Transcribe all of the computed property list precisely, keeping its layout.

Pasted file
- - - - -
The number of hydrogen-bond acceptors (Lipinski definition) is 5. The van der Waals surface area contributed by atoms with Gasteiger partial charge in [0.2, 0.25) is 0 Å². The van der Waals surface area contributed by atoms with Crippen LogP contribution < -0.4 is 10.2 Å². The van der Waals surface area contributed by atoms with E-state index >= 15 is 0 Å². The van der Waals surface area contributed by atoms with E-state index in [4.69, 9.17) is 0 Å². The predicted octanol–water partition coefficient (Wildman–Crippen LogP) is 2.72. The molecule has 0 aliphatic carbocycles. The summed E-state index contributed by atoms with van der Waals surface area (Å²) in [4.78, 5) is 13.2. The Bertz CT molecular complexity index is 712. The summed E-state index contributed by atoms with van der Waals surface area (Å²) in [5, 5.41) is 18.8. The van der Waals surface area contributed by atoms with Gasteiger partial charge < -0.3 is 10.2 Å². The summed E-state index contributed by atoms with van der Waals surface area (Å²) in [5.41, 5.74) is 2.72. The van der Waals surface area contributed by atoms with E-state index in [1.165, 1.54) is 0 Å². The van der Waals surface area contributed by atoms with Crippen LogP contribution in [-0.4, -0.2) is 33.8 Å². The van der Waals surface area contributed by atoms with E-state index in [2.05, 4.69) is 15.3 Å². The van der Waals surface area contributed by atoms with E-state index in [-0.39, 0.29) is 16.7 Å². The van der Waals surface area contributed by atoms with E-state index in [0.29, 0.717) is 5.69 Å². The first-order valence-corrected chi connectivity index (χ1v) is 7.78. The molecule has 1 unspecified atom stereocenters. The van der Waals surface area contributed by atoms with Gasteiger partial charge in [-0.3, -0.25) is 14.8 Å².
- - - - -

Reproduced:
The number of hydrogen-bond acceptors (Lipinski definition) is 5. The van der Waals surface area contributed by atoms with Gasteiger partial charge in [0.2, 0.25) is 0 Å². The van der Waals surface area contributed by atoms with Crippen LogP contribution < -0.4 is 10.2 Å². The van der Waals surface area contributed by atoms with E-state index >= 15 is 0 Å². The van der Waals surface area contributed by atoms with E-state index in [4.69, 9.17) is 0 Å². The predicted octanol–water partition coefficient (Wildman–Crippen LogP) is 2.72. The molecule has 0 aliphatic carbocycles. The summed E-state index contributed by atoms with van der Waals surface area (Å²) in [4.78, 5) is 13.2. The Bertz CT molecular complexity index is 712. The summed E-state index contributed by atoms with van der Waals surface area (Å²) in [5, 5.41) is 18.8. The van der Waals surface area contributed by atoms with Gasteiger partial charge < -0.3 is 10.2 Å². The summed E-state index contributed by atoms with van der Waals surface area (Å²) in [5.41, 5.74) is 2.72. The van der Waals surface area contributed by atoms with E-state index in [1.165, 1.54) is 0 Å². The van der Waals surface area contributed by atoms with Crippen LogP contribution in [-0.4, -0.2) is 33.8 Å². The van der Waals surface area contributed by atoms with E-state index in [2.05, 4.69) is 15.3 Å². The van der Waals surface area contributed by atoms with E-state index in [-0.39, 0.29) is 16.7 Å². The van der Waals surface area contributed by atoms with E-state index in [0.29, 0.717) is 5.69 Å². The first-order valence-corrected chi connectivity index (χ1v) is 7.78. The molecule has 1 unspecified atom stereocenters. The van der Waals surface area contributed by atoms with Gasteiger partial charge in [-0.3, -0.25) is 14.8 Å².